- Nathan "Rad" Spencer
- Super Joe
- Generalissimo Killt - (General Wiseman in Japan)
- Master-D - (Adolf Hitler in Japan)
- Heavy Soldier
- Rocket Soldier
- Short Soldier
- Crate Soldier
- Flamethrower Soldier
- Mech Pilot
In the NES version, "Rad" Spencer traverses through five levels from a forest to a base, in order to stop a threatening armed force and to save Super Joe. Spencer is equipped with a bionic arm featuring a grappling gun, allowing him to pull himself forward or swing from the ceiling.
At the time, the game was notable for being one of the few instances of a platform game in which the player cannot jump. To cross gaps or climb ledges, the hero must use his bionic arm. The levels themselves are, like any conventional platformer, straightforward, with many situations in which there are enemies, cliffs, pits and other dangers lying in wait, that must be overcome.
Prizes like points and power-ups can only be obtained from crates that come on the screen in a parachute, which can be revealed by shooting them.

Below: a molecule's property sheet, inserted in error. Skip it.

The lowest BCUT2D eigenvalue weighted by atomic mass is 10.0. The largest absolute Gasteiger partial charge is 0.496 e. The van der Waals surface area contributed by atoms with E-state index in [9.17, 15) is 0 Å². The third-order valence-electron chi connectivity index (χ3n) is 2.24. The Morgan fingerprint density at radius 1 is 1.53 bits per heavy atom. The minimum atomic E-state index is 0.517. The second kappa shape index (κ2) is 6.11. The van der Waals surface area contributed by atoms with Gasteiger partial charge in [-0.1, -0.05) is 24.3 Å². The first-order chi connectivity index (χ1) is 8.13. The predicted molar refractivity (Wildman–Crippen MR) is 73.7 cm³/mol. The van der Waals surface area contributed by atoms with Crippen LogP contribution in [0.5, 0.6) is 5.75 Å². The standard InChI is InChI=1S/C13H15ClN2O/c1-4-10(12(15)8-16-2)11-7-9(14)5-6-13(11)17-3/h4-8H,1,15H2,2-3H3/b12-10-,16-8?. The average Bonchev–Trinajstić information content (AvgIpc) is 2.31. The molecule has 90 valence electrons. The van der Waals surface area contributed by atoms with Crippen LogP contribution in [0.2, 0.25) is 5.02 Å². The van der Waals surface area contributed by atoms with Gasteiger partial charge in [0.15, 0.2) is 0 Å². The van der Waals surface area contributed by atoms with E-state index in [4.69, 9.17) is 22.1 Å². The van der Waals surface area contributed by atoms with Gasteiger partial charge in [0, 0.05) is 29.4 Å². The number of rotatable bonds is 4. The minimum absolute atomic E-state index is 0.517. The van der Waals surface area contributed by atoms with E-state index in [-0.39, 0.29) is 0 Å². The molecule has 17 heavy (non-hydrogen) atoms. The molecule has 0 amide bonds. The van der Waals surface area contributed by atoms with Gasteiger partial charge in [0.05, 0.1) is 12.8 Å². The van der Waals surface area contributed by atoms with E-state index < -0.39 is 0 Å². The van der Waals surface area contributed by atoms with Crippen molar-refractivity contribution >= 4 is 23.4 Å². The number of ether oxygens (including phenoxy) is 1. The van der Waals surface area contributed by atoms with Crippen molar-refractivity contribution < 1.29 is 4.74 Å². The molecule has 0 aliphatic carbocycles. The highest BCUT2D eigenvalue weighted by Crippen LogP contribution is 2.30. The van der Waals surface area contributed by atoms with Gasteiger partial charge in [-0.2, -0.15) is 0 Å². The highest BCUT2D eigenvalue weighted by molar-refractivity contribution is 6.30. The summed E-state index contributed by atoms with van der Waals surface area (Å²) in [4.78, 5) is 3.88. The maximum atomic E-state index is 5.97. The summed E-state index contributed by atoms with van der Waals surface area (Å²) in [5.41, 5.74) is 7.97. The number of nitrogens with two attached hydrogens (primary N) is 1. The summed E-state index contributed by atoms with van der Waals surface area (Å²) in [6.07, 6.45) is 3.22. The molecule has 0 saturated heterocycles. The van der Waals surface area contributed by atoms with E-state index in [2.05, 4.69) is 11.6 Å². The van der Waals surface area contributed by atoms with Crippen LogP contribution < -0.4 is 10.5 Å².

Unlike most of the later games, the player cannot use the arm and shoot at the same time, the arm cannot be used in the air and the only power-ups are weapon enhancements.
In the original Japanese version of Bionic Commando, the boss of the game is Adolf Hitler instead of Master-D. Hitler could be seen in the background of the original Japanese box art. However, even the Japanese art was altered to remove Hitler (as seen in the image to the right). Due to censorship issues, all references of Nazism were removed in the U.S. version. In Bionic Commando Rearmed, he is referred to as "The Leader".
In the Japanese arcade original, Super Joe was the hero, not Rad Spencer of the home consoles.
NES Version [Staff]
NOTE: The original arcade game music was composed by Harumi Fujita (uncredited). Two themes from that version were re-used and re-arranged for the NES version by Junko Tamiya, who also composed several new pieces for the home version. The Game Boy version lacks a credit list, but one credit is known: freelancer Kouji Murata (then employed by Minakuchi Engineering), who handled all of the game's sound aspects (as stated on his official worklist).